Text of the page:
An article in Wednesday’s Arizona Republic had the inside dope on the situation, according to a Ping spokesperson. The piece quoted company attorney Stephen Earl saying his firm would reconsider investing $170 million in headquarter renovations if potheads moved into what the Republic labeled an already declining neighborhood.
Earl also said — after the city granted the permit for the wacky tobacky emporium, which reportedly met all zoning requirements — that moving the company was “an option that has to be on the table.”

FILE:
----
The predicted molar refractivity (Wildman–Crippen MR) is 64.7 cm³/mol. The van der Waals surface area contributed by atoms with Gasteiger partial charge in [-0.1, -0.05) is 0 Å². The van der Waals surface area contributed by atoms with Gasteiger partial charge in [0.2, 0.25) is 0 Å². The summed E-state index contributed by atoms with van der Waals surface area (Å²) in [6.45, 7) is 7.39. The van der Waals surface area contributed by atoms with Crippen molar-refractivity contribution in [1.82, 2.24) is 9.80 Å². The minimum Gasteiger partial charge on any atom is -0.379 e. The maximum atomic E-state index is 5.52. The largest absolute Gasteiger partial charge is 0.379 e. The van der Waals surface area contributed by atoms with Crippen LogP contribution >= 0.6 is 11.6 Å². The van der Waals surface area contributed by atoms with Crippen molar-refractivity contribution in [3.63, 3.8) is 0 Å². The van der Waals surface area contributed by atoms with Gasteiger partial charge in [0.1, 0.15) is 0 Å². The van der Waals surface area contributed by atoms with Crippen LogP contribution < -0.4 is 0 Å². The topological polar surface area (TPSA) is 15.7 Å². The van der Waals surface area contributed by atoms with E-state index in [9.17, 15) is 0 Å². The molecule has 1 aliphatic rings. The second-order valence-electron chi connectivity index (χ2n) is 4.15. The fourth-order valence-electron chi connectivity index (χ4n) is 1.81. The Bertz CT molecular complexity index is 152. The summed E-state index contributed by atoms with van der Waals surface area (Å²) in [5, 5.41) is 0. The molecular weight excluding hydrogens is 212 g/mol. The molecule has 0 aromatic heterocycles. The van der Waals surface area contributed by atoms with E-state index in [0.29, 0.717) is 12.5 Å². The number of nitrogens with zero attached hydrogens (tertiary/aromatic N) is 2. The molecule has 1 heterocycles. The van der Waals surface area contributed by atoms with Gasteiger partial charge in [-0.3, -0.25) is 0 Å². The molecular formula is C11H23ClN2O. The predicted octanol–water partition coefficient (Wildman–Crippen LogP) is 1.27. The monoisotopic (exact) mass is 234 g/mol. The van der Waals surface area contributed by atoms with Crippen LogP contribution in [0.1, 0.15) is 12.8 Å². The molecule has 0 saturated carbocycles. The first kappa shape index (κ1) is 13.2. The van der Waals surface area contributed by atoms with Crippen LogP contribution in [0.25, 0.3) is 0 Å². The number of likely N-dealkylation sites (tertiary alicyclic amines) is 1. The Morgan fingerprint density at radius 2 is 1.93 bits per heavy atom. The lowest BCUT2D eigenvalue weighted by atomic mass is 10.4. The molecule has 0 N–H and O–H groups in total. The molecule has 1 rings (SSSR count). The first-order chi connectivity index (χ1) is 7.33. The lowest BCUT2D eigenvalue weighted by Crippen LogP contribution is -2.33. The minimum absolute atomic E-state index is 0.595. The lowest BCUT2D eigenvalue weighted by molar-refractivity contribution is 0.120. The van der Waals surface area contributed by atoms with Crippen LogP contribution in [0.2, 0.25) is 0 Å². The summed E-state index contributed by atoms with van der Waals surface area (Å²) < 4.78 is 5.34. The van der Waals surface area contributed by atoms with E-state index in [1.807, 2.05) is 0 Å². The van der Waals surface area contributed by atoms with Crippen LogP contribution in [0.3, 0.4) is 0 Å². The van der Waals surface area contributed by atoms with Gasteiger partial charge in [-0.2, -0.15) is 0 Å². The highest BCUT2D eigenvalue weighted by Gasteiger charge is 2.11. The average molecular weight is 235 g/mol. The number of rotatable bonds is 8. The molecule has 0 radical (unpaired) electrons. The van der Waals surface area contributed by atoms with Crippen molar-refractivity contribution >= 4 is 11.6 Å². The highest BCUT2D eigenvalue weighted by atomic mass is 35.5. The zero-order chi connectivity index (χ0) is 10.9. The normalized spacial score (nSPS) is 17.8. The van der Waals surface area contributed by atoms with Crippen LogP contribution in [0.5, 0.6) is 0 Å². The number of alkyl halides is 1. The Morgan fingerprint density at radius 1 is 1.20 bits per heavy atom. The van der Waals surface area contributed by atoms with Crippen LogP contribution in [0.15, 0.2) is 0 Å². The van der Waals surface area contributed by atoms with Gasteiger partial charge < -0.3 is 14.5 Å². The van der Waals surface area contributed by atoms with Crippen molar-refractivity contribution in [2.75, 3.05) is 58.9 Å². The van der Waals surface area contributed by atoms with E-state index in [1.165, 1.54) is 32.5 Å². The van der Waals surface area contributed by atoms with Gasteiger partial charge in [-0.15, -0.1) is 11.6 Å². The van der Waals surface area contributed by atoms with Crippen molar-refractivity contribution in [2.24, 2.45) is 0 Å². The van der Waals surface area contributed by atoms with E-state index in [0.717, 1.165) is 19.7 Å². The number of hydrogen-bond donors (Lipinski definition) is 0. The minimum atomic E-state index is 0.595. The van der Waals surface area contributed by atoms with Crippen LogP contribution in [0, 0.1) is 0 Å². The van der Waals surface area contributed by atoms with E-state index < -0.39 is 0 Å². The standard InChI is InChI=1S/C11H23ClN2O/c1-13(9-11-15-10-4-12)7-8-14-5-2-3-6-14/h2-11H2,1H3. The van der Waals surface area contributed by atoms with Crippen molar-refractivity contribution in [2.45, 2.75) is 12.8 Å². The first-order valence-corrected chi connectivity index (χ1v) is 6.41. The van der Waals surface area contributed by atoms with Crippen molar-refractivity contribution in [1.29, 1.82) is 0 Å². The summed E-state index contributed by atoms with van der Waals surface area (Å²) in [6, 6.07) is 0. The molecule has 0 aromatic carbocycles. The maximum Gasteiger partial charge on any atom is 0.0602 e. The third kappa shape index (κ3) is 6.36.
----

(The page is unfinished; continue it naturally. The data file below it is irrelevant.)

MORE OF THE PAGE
Ping officials apparently don’t want the legal dispensers of the herb for medical purposes to corrupt the young pro and college golfers who visit the manufacturer’s 45-year-old nerve center.
“We’re concerned about the safety and welfare of our employees, visitors and the many junior golfers who visit our facility,” Ping chairman and chief executive John Solheim said in an e-mailed statement. “A medical marijuana dispensary so close may attract individuals seeking to circumvent the intent of the medical marijuana law.”
Noting the striptease club in the general vicinity of Ping’s HQ, Earl said the area was “a hotbed of deleterious uses,” according to the Republic.
To keep Ping happy and its reported 800 or so employees in town, city officials may agree to weed out the riffraff by improving “how the community presents itself to the outside world,” deputy city manager David Krietor told the Republic.